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Working ‘on’ your business is as important as working ‘in’ your business: take stock of your forward thinking in developing a sound strategic planning process


It is commonly understood that a high proportion of businesses fail within the first 5 years.

What is less understood is that many of these don’t actually fail in a technical sense – they just fail to live up to expectations!

Poor strategic management of an organisation including lack of forward planning, inadequate financial or cash flow control and lack of records, will undoubtedly contribute to this outcome over time.

Have you got a clear strategy in place?

To avoid business failure – and achieve maximum success, focus first on strategy.

ABS work with clients to help align their expectations with a business framework that articulates your plan well and positions the organisation to better execute defined objectives.

We help you to identify key elements of the operation within the context of internal and external influences in developing a measurable and achievable forward plan.

Ongoing Process 

Regularly reviewing your business plan and communicating this with your team will help hone your focus on progress achieved, through ongoing monitoring and measurement.

Making assessments of your plan’s effectiveness will help to prevent wasting precious time and other resources which increase costs and steer the business off course, missing golden opportunities.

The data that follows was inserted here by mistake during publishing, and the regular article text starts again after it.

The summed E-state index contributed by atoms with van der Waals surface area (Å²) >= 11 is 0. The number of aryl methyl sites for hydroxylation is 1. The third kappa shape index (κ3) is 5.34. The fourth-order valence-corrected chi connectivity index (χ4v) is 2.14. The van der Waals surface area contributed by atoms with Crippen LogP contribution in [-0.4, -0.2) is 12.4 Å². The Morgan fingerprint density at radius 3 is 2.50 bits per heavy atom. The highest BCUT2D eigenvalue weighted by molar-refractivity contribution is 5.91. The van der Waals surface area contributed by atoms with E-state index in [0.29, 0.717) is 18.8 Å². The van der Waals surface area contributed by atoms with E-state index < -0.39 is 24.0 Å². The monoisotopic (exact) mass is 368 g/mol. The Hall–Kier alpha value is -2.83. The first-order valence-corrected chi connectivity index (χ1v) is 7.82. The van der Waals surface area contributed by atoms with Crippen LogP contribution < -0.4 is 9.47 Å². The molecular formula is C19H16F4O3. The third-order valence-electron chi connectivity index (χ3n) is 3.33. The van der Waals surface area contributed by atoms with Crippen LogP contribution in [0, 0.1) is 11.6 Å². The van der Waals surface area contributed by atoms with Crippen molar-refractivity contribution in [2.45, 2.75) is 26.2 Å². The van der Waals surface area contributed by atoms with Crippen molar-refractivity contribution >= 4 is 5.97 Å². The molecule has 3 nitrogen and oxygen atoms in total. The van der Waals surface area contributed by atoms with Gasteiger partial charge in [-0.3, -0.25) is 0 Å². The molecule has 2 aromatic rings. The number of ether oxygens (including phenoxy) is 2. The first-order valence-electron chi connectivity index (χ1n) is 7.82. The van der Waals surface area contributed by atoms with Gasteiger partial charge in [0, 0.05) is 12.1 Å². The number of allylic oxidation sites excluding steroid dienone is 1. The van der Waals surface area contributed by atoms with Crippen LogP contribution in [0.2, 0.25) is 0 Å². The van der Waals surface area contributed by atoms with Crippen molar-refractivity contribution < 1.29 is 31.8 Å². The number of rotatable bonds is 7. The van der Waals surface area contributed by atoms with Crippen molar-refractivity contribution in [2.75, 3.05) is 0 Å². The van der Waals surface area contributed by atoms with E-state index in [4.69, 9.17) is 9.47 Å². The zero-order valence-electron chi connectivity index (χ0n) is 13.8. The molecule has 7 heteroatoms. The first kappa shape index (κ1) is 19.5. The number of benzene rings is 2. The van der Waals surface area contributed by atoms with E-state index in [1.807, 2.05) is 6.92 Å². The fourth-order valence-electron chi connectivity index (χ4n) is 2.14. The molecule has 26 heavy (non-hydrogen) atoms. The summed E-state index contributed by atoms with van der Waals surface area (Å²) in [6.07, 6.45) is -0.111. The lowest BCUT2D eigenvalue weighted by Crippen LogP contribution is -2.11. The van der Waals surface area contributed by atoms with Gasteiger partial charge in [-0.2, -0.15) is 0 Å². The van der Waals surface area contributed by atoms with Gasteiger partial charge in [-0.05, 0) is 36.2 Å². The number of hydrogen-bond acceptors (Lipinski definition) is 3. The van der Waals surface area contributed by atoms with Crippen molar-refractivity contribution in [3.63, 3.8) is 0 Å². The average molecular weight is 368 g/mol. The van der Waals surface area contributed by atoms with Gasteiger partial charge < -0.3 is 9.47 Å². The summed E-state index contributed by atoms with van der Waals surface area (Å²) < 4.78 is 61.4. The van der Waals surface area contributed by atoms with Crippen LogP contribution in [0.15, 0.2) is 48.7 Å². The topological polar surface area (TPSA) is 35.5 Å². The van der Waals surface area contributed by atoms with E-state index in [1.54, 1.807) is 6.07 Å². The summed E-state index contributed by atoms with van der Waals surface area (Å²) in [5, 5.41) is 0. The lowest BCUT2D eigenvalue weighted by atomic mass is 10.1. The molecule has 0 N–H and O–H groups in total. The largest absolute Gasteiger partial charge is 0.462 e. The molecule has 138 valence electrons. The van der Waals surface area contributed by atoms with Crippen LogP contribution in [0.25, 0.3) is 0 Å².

Your vision and mission should guide decision making as part of the overall strategy, as will your organisations values if practiced and known to all.


Ensure you are “business ready” to face unforeseen shocks or take advantage of unexpected opportunities, which may include:


  • technoligical “disruptions” causing major shifts in demand or traditional markets
  • sudden downturns or poor economic conditions
  • natural disasters
  • competitor consolidations through mergers and acquisitions which change the competitive environment
  • changes in government policy
  • loss of key markets
  • failure of a critical supplier
  • supply chain disruption eg. strike action
  • currency movements or similar fluctuations


  • new technologies which may create efficiencies or open-up new markets
  • favourable policy announcements
  • new grants and concessions
  • growth corridors from businesses which suddenly come up for sale
  • marketing initiatives including social media